Dictionary of some common terms and their definitions



‘Assign’ means the transfer of the rights and obligations of the tenant to a new tenant who accepts them. For example, if you sell the business you carry out from the premises, you will need to assign your lease to the buyer of your business to enable them to also carry out the business from the premises.

Disclosure statement

A ‘disclosure statement’ is a statement required by some retail tenancy legislation. It is usually given by the landlord to the tenant. It contains important details about the premises, the estimated outgoings payable by the landlord and how the tenant has to contribute to these as at the date it is signed. These details may change. In some States/Territories you must also provide a disclosure statement to the landlord.

Fit out

‘Fit out’ is not a precise term but will usually refer to the property of the tenant within the premises. What is part of the fit out will vary. They usually contain fixtures and fittings. They may include equipment or services. A fit out usually includes counters, shelves, display areas, painting and decorating.


‘Fittings’ usually include fixtures, partitions and equipment fixed to the premises in such a way as to become a part of the premises.


‘Goodwill’ is usually used to refer to the benefit and advantage of the good name and reputation of a business. The time left to run before the lease expires is sometimes considered to be part of the goodwill


Key money

This generally means a payment or benefit given to a landlord for considering a new lease, its renewal, extension or assignment. Your retail lease legislation may have a special definition. Taking key money is not allowed in some States and Territories.


The word ‘lessee’ means the same as ‘tenant’.


The word ‘lessor’ means the same as ‘landlord’ or ‘property owner’.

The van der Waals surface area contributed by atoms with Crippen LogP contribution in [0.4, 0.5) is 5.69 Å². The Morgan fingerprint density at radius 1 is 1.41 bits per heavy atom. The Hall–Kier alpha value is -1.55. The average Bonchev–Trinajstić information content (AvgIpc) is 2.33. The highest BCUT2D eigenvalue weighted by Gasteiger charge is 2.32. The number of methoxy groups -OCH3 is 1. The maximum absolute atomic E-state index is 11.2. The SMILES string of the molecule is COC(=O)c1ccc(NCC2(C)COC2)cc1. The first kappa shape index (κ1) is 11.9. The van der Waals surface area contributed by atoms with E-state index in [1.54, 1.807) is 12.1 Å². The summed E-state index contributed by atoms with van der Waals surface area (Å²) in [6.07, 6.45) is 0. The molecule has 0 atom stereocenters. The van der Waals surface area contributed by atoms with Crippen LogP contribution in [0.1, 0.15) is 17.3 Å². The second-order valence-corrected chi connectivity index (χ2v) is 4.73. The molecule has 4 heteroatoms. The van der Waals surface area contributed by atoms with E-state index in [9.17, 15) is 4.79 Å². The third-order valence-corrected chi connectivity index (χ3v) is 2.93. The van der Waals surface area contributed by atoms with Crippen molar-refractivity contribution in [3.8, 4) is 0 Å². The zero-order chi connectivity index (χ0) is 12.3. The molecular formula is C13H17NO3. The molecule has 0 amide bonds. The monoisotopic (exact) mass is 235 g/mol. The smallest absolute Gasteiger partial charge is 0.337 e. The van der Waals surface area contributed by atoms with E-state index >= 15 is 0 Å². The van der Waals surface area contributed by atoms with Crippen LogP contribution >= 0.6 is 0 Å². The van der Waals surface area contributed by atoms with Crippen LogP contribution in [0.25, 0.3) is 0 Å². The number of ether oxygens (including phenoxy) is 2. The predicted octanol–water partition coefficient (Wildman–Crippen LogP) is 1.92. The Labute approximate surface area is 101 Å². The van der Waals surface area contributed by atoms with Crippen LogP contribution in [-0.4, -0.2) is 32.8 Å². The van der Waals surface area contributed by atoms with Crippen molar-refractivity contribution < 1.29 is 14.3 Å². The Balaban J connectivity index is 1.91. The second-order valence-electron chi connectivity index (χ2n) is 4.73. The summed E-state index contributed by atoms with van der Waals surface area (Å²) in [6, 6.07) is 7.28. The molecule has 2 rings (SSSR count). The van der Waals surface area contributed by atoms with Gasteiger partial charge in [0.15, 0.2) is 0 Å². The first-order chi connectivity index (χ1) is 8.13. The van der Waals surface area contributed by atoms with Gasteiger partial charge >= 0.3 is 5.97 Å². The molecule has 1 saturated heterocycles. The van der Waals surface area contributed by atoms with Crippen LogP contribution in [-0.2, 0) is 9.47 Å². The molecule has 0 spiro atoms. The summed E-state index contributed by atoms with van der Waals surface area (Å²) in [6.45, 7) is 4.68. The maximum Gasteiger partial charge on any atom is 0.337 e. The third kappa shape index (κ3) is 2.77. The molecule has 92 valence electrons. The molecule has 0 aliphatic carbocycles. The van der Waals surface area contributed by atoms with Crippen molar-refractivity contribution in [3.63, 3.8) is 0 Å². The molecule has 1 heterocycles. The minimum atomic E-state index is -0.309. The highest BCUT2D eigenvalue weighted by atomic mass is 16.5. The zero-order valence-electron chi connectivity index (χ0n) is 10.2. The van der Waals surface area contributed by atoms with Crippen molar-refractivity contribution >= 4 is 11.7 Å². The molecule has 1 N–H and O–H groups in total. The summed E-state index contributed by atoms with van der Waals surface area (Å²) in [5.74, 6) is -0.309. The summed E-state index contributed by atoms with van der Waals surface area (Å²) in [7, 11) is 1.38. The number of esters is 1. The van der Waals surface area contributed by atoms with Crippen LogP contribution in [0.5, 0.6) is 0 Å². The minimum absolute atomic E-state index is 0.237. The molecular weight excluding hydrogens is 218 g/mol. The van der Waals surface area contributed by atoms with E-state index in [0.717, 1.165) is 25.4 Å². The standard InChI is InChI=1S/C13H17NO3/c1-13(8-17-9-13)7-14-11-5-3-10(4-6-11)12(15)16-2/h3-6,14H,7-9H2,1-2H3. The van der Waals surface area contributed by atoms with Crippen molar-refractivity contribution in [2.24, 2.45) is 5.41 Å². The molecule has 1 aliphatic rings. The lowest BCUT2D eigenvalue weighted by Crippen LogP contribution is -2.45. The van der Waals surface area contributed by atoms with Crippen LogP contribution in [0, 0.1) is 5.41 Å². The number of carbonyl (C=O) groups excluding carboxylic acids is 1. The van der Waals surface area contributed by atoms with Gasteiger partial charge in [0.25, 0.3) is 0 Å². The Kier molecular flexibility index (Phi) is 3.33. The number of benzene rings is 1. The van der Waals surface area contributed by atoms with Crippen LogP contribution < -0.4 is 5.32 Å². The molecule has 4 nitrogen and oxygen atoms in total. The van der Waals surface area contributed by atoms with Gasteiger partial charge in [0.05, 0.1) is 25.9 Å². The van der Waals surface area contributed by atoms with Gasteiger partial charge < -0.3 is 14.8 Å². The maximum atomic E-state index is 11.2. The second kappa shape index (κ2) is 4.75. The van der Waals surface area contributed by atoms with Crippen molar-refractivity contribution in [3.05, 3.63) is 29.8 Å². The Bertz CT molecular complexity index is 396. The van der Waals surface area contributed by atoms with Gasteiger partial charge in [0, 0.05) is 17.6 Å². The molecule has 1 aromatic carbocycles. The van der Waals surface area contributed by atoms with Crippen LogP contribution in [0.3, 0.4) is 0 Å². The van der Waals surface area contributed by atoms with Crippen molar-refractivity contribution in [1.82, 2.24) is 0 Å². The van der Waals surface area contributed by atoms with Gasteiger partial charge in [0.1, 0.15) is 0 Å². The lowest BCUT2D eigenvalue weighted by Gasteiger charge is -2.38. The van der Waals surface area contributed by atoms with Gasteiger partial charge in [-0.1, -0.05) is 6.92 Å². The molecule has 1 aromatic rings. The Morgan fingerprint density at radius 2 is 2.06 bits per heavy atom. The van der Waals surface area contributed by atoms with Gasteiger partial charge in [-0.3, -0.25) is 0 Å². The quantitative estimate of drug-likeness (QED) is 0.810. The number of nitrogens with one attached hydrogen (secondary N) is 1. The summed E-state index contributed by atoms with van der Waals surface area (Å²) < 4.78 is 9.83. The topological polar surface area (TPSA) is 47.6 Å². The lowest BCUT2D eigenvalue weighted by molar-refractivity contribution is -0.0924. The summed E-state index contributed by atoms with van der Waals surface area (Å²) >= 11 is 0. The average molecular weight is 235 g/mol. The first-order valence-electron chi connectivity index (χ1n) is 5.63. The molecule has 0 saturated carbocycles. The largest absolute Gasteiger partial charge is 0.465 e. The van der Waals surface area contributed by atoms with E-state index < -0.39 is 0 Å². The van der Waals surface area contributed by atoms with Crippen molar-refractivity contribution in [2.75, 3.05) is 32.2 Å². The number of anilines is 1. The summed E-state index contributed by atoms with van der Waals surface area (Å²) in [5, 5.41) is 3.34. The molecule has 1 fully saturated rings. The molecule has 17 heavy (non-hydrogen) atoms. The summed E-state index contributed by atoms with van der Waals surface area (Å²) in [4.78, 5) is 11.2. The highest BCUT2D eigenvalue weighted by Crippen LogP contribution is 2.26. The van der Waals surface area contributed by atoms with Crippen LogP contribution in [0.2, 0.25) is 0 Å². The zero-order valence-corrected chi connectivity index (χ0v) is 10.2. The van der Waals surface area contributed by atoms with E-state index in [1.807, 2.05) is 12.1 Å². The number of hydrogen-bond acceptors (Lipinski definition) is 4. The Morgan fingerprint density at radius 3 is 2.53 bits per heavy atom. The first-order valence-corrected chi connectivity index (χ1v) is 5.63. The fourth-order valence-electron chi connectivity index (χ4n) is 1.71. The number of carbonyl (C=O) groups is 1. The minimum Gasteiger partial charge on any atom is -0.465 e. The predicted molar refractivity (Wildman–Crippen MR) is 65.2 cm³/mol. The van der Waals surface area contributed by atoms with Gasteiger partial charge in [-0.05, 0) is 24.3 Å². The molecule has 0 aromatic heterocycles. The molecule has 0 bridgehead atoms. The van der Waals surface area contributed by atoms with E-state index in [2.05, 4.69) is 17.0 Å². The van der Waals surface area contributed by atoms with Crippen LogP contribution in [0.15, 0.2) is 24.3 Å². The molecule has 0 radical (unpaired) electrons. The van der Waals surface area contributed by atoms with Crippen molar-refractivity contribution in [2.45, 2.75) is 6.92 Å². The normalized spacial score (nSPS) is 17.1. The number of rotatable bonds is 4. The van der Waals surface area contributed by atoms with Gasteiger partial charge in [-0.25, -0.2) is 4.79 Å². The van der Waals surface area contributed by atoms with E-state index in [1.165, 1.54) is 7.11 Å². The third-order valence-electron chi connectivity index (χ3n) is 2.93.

Make good

‘Make good’ refers to the works that must be undertaken and the condition that the landlord requires the premises to be put in at the end of the lease. It may include requirements to remove shop fittings, false walls and signs, repair flooring, wiring, painting, cleaning etc. It should be made clear within the make good

clause what works you are actually required to do.


An ‘option’ is a right to be granted another lease for a new term when your current lease expires.


‘Outgoings’ are the landlord’s expenses relating to the retail lease space. Here are some examples:

  • rates and land taxes
  • levies and charges under strata, community unit title or similar laws
  • insurance
  • cleaning
  • indoor and outdoor gardening and landscaping
  • caretaking
  • security
  • regulating traffic
  • management, administration and marketing
  • supplying, maintaining, repairing and replacing services and
  • building maintenance.

Your retail tenancy legislation may have a special definition and also special rules about outgoings. In some

States, land taxes are not included in outgoings.

Ratchet clause

If a lease has a ‘ratchet clause’, when a rent review happens the rent cannot decrease. Note that ratchet clauses are illegal in some States and Territories.


‘Relocation’ means moving from one retail space to another during the term of the lease. Your retail tenancy legislation may have special rules about when the tenant can be asked to move and what happens when they do.

Security bond/ Security deposit

A lease might require a tenant to pay a sum of money or provide a bond as security against default. If you have carried out all your obligations under your lease this will be returned to you. Your retail tenancy legislation may fix a maximum amount for the bond or deposit. It might also tell you how and when the landlord can have access to that money.

Sinking fund

A tenant may be required to pay into a fund which the landlord uses for major repairs and maintenance. Your retail lease legislation may apply strict rules to these funds.

Turnover rent

‘Turnover rent’ is rent that is calculated as a proportion of a tenant’s turnover.